A semi-translucent hydra, complete with a body column, head, and multiple tentacles, is pictured in front of a gray background.
How Hydras Regenerate Decapitated Heads
Hydra vulgaris constantly replenish the cells in their heads and grow new ones to reproduce asexually. But gene expression analyses reveal that regenerating a head after an injury is a very different process.
ABOVE: © ISTOCK.COM, IVAN MATTIOLI
How Hydras Regenerate Decapitated Heads
How Hydras Regenerate Decapitated Heads

Hydra vulgaris constantly replenish the cells in their heads and grow new ones to reproduce asexually. But gene expression analyses reveal that regenerating a head after an injury is a very different process.

Hydra vulgaris constantly replenish the cells in their heads and grow new ones to reproduce asexually. But gene expression analyses reveal that regenerating a head after an injury is a very different process.

ABOVE: © ISTOCK.COM, IVAN MATTIOLI

asexual reproduction

Magnified image featuring a full view of a bdelloid rotifer recovered from permafrost (labeled A) along with two insets: one side view of the organism’s head (labeled B) and a view of its mouthparts (labeled C)
Rotifers Bounce Back After Being Frozen for 24,000 Years
Lisa Winter | Jun 8, 2021
The hardy animals were pulled from the permafrost in Siberia, giving scientists the opportunity to study how they survive extreme conditions.
Image of the Day: Unusual Fungi Reproduction
Emily Makowski | Oct 30, 2019
A variety of yeasts collected near Woods Hole, Massachusetts, show unconventional cell division.
Image of the Day: Sperm Donors
Carolyn Wilke | Mar 18, 2019
Asexual female nematodes use their male offsprings’ sperm to fertilize eggs, but cast away their genes.
Horizontal Gene Transfer in Bdelloid Rotifers Questioned
Abby Olena | Jul 12, 2018
A re-analysis of sequencing data from a 2016 study of these tiny metazoans reveals possible contamination, rather than an exchange of DNA among species.
Pinpointing the Origin of Marbled Crayfish Clones
Diana Kwon | May 1, 2018
Research suggests that the invasive, all-female Procambarus virginalis originated in a German aquarium back in the 1990s.
Amazonian Fish Genome Challenges Long-Held Assumptions About Asexual Reproduction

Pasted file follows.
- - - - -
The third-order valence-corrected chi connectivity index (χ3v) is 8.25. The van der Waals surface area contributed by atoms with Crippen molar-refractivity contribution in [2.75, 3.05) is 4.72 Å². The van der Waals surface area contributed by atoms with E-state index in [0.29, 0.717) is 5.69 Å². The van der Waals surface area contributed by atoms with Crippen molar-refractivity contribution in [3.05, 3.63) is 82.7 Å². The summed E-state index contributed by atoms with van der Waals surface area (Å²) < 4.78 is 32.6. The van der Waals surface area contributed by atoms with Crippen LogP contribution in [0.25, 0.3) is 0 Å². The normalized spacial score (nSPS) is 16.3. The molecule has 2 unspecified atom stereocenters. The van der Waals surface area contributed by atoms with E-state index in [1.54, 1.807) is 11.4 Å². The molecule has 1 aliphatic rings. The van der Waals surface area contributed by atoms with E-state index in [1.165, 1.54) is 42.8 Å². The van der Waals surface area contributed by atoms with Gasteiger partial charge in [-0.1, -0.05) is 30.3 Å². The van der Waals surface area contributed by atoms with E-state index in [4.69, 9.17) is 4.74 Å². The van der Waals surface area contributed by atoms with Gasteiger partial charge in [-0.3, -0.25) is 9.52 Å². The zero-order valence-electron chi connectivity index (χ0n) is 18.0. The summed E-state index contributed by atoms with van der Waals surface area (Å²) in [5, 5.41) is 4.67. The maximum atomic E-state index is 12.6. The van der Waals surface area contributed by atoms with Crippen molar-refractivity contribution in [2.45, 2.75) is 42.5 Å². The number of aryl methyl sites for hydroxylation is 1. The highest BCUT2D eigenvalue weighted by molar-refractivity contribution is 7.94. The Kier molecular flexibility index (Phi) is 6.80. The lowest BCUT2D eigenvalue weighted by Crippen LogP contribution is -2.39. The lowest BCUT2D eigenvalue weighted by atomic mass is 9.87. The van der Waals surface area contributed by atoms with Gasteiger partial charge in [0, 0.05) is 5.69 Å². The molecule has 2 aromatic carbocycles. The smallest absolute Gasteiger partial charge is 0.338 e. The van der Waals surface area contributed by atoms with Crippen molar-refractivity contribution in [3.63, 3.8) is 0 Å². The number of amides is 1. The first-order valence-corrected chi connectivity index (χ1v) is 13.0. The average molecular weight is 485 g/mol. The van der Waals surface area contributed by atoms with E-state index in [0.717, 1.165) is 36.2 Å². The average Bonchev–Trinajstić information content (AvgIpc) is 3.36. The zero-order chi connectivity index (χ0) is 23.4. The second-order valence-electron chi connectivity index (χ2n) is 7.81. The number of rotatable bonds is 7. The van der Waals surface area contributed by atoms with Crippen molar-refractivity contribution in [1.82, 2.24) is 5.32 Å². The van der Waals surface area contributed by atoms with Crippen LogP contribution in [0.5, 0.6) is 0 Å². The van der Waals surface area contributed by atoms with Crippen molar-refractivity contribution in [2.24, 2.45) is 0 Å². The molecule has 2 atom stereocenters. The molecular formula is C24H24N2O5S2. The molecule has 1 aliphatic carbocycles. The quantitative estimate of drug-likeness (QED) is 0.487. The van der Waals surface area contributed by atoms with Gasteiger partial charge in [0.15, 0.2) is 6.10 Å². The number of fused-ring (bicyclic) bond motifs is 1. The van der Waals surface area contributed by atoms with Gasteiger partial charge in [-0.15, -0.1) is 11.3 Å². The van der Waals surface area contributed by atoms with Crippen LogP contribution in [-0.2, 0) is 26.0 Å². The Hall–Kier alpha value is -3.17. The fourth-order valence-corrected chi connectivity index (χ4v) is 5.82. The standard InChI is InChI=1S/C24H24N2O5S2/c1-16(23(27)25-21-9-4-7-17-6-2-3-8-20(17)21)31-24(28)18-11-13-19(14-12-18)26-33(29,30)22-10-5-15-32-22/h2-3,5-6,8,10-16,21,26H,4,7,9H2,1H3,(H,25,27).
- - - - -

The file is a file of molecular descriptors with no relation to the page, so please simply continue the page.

Jim Daley | Feb 14, 2018
Poecilia formosa, an all-female fish species, has a surprisingly robust genome. 
Male Fish Borrows Egg to Clone Itself
Ruth Williams | May 23, 2017
A fish created by spontaneous androgenesis is the first known vertebrate to arise naturally by this asexual reproductive phenomenon. 
Report: Swellshark Capable of Asexual Reproduction
Joshua A. Krisch | Nov 27, 2016
Scientists use 12 microsatellites to watch as one captive female swellshark produces five pups without fertilization from a male.
Ancient Reproduction
Kerry Grens | Aug 5, 2015
Deep-sea rangeomorphs that lived more than 540 million years ago used two methods of reproduction, according to a study of fossils.
Endangered Fish Can Reproduce Without Mating
Amanda B. Keener | Jun 1, 2015
DNA fingerprinting analysis of a population of sawfish reveals evidence of asexual reproduction in the wild.
The Sex Paradox
Megan Scudellari | Jul 1, 2014
Birds do it. Bees do it. We do it. But not without a physical, biochemical, and genetic price. How did the costly practice of sex become so commonplace?
Genome Digest
Kate Yandell | Aug 1, 2013
What researchers are learning as they sequence, map, and decode species’ genomes
Wild and Sexless
Beth Marie Mole | Sep 17, 2012
Scientists find snakes give “virgin birth” in the wild for the first time
Hacking the Genome
Karen Hopkin | Jun 1, 2012
In pondering genome structure and function, evolutionary geneticist Laurence Hurst has arrived at some unanticipated conclusions about how natural selection has molded our DNA.
Self-cloning Coral
Hannah Waters | Mar 1, 2012
Coral embryos broken apart by waves can continue developing into adult clones.
Coral Clones
Hannah Waters | Mar 1, 2012
The colorful and fragile start to the life of a living reef